Financial Stability Board (FSB). 2017. “Global Shadow Banking Monitoring Report 2016.” Basel.

    Jeasakul, Phakawa,HeedonKang, andChengHoon Lim. 2015. “A Bird's-Eye View of Finance in Asia.” In The Future of Asian Finance, edited by RatnaSahay,JeraldSchiff,ChengHoon Lim,ChikahisaSumi, andJames P.Walsh. Washington, DC: International Monetary Fund.

    • Search Google Scholar
    • Export Citation

    International Monetary Fund (IMF). 2014. “How Do Changes in the Investor Base and Financial Deepening Affect Emerging Market Economies?” In Global Financial Stability Report. Washington, DC, April.

    • Search Google Scholar
    • Export Citation

    International Monetary Fund (IMF). 2017. “Republic of Indonesia: Financial System Stability Assessment—Press Release and Statement by the Executive Director for Indonesia.” IMF Country Report 17/152, Washington, DC.

    • Search Google Scholar
    • Export Citation

    International Monetary Fund (IMF). 2018. “Republic of Indonesia: 2018 Article IV Consultation Staff Report.” IMF Country Report 18/32, Washington, DC.

    • Search Google Scholar
    • Export Citation

    International Monetary Fund (IMF). Forthcoming. “Financial Inclusion in Asia-Pacific Region.” Washington, DC.

    Lipinsky, Fabian, andLi LianOng. 2014. “Asia's Stock Markets: Are There Crouching Tigers and Hidden Dragons?” IMF Working Paper 14/37, International Monetary Fund, Washington, DC.

    • Search Google Scholar
    • Export Citation

    Otoritas Jasa Keuangan (OJK). 2017. “Press Release: OJK Announces Higher Financial Literacy and Inclusion Indices.” SP/07/DKNS/OJK/I/2017, Financial Supervisory Services, Jakarta.

    • Search Google Scholar
    • Export Citation

    PricewaterhouseCoopers. 2017. “Indonesia Banking Survey 2017.” Jakarta.

    Sahay, Ratna,MartinČihák,PapaN’Diaye,AdolfoBarajas,RanBi,DianaAyala,YuanGao,AnnetteKyobe,LamNguyen,ChristianSaborowski,KatsiarynaSvirydzenka, andSeyedReza Yousefi. 2015. “Rethinking Financial Deepening: Stability and Growth in Emerging Markets.” IMF Staff Discussion Note 15/8, International Monetary Fund, Washington, DC.

    • Search Google Scholar
    • Export Citation

    Soedarmono, Wahyoe, andAgustinusPrasetyantoko. 2017. “Financial Literacy and the Demand for Financial Services in Remote Areas: Evidence from Indonesia.” Unpublished.

    • Search Google Scholar
    • Export Citation

    World Bank. 2017. “Financial Sector Assessment—Republic of Indonesia.” World Bank, Washington, DC.

*This chapter was prepared by Heedon Kang with contributions from Phakawa Jeasakul, Mariam El Hamiani Khatat, and Cormac Sullivan.
1The size of the domestic bond and stock markets continues to increase, standing at 18 percent and 48 percent of GDP, respectively, in July 2017.
2The authorities established a primary dealers system and a trading structure that supports transactions in a range of long-term government bonds. The annual auction calendar is announced at the beginning of each year and defines the securities to be sold at each auction.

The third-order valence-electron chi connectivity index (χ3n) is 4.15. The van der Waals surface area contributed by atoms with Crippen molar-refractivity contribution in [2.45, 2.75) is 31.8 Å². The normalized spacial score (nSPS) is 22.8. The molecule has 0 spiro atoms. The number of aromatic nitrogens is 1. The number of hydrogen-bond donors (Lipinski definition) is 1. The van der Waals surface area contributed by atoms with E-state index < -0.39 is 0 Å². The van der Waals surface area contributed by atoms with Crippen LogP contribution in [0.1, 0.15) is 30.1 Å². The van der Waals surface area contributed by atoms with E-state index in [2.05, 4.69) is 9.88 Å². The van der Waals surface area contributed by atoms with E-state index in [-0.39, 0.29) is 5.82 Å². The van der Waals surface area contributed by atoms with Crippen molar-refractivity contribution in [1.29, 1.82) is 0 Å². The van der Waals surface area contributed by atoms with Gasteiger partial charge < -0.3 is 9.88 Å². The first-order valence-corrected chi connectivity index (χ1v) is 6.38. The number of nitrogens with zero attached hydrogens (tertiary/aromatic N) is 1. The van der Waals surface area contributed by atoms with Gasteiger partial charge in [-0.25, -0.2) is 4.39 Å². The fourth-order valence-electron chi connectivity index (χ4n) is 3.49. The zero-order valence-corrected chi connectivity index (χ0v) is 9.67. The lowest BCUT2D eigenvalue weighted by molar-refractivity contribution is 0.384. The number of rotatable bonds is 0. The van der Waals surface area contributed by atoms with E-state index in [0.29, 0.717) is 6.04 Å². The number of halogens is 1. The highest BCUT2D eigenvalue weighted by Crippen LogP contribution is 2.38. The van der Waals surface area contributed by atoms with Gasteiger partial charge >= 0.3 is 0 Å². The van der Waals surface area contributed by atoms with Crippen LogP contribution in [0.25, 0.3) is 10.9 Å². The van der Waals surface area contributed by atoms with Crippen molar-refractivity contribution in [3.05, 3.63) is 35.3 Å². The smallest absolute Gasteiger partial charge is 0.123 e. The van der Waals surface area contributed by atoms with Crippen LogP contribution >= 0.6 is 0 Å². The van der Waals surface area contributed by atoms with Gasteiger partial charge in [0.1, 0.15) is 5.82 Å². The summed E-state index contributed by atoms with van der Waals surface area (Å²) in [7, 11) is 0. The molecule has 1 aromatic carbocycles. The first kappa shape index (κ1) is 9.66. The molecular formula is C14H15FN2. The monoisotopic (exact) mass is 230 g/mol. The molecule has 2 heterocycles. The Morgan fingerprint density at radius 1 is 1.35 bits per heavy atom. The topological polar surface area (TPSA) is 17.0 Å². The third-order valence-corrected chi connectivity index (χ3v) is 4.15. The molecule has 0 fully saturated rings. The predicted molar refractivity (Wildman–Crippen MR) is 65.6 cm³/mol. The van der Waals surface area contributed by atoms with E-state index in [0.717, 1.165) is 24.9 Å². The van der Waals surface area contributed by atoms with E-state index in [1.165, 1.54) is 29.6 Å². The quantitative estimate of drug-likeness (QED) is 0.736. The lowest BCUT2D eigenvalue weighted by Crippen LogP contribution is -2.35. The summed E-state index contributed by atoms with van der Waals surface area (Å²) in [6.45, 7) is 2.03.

3Minimum 20 percent of total investment at the end of December 2016, and 30 percent at the end of December 2017.
4A sudden and sizable pullback by foreign investors usually triggers market turmoil and a spike in risk premiums. IMF (2014) also notes that portfolio flows are likely to become more sensitive to global financial conditions.
5The term DFS is defined in Indonesia as tailored financial services and products delivered through channels other than traditional bank branches.
6E-money is a noncash payment instrument that satisfies the following features: (1) issued on the basis of the value of money paid in advance by the holder to the issuer; (2) the value of money stored electronically in a medium such as a server or a chip; (3) used as a means of payment to merchants that are not the issuer of the electronic money; and (4) the value of electronic money deposited by the holders and managed by the issuer does not represent deposits as defined by the laws regulating the banking sector. Prepaid cards or e-wallets are the main form of e-money operated by banks, telecommunication companies, and transportation companies such as Go-Jek.
7Other countries in the region have also formulated or are in the process of formulating financial-inclusion strategies (for example, Cambodia and Bangladesh) (IMF, forthcoming).
8On December 18, 2013, BI published the mini master repurchase agreement, an abridged version of the global master repurchase agreement, with 13 clauses. It was designed specifically for interbank, rupiah-denominated government bond repos.
9The collateral is transferred from the repo seller’s account to the repo buyer’s account under a delivery-versus-payment process in the BI scripless securities settlement system. The system is also used to monitor the encumbrance of existing collateral.
10At the end of 2016, 23 banks were offering LP services to about 3.7 million customers.
11Fintech is defined as innovative usage of technology introducing new approaches to the provision of financial services and products. BI categorizes fintech firms into (1) payment, clearing, and settlement; (2) deposit, lending, and capital raising; (3) market provisioning; and (4) investment and risk management. BI analysis shows 42 percent of the firms are in payment services and about 32 percent are in peer-to-peer lending.
12Since its launch, the registry has facilitated more than US$30 billion in financing for more than 200,000 small-scale businesses. In total, there were 19.3 million registrations of corporations, MSMEs, and consumers in the three years since the launch, compared with only 3 million registrations in total during the 10 years of operation of the manual registration system that preceded it.
13The withholding tax rate for foreign investors is 20 percent; the rate ranges between 0 and 15 percent in Indonesia’s peers.

    Other Resources Citing This Publication